Assemblywoman Claudia Tenney issued the following leigslative column to local media in response to Governor Cuomo's budget address: 

"The governor has laid before us an ambitious and comprehensive budget proposal that aims to close the $10 billion deficit without any new taxes or fees, reform our property tax system, reduce state spending and make our state a leaner, more efficient and effective place to live and do business.

While I applaud the governor’s initiative, the address was short on details. I am particularly interested in learning more specifics about the governor’s “revenue enhancements,” which he predicts will raise $8.9 billion through “tax modernizations,” a new fee, and “non-recurring actions.”

We must make sure, as we continue to review the proposal, learn more details, and get answers to our questions that this budget proposal does not merely shift the burden for state spending from one source to another.

For example, while schools are clearly going to feel the full effect of this leaner budget proposal—which proposes an across-the-board education cut of $1.5 billion for 2010-11—what mandate relief are we providing? Especially during these difficult economic times, we should be giving schools more freedom to spend their valuable dollars in the classroom where kids need it the most, not on paperwork or administrative mandates.

The governor did mention that the current school aid formula has been unfair to high-needs districts. I will urge him to present a bill that will provide the much-needed relief to high-needs districts who have been most hurt by cuts in school aid.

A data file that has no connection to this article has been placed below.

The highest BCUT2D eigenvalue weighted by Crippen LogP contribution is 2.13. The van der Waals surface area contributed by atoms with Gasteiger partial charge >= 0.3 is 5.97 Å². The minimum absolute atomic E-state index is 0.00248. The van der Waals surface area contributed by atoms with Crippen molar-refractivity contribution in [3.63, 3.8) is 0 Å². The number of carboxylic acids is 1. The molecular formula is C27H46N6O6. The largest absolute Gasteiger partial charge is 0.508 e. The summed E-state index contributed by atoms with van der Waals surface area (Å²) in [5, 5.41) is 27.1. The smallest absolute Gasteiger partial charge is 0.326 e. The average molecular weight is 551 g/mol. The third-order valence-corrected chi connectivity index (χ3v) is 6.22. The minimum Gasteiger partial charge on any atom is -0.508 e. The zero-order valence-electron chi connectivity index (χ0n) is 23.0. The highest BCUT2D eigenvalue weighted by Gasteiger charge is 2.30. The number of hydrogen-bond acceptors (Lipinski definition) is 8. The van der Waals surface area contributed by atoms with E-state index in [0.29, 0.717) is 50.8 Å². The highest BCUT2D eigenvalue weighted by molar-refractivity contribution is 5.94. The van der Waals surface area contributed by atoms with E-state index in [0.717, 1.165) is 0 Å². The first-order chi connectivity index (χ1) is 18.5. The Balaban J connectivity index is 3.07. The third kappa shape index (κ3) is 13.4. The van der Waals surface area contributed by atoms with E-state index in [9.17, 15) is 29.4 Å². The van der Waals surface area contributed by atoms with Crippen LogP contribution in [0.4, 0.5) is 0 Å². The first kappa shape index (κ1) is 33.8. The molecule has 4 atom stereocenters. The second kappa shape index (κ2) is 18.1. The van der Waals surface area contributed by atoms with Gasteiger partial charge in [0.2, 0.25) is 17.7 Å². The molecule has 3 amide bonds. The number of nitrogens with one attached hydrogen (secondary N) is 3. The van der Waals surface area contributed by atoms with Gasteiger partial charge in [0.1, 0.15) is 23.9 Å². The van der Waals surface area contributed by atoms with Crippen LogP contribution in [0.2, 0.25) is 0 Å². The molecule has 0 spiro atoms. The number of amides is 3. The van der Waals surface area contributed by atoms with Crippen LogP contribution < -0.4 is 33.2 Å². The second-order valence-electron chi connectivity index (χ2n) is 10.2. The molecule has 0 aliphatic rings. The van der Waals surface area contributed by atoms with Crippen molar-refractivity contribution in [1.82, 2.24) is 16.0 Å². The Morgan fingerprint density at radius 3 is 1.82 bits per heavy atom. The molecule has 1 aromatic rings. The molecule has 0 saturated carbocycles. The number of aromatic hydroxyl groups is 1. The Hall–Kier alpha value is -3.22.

Local governments also are in desperate need of mandate relief and reform. While the governor plans to decrease Medicaid funding by close to $1 billion in 2011-12, who will pick up the tab for the required services? Additionally, the governor proposes to reduce Aid to Municipalities (AIM) outside of New York City by 2 percent. We cannot allow the cost to shift to local governments who inevitably will be forced to raise property taxes even higher.

I am very disappointed Governor Cuomo cut the Tug Hill Commission from his budget. I hope to work with my neighboring Assembly and Senate colleagues to preserve the Tug Hill Commission and the invaluable work which they provide to our communities.

As the governor tries to make our state more efficient, more affordable and more economically viable for job creation, I intend to be a willing partner and look forward to continuing to review his proposal and budget negotiations. I also will work to keep the residents of Oneida and Oswego counties informed about the process and the specific proposals that affect us as they are uncovered. I would like to hear from you with your reaction to the budget and your specific funding concerns. Please feel free to e-mail me at or share your ideas with me online on Facebook.''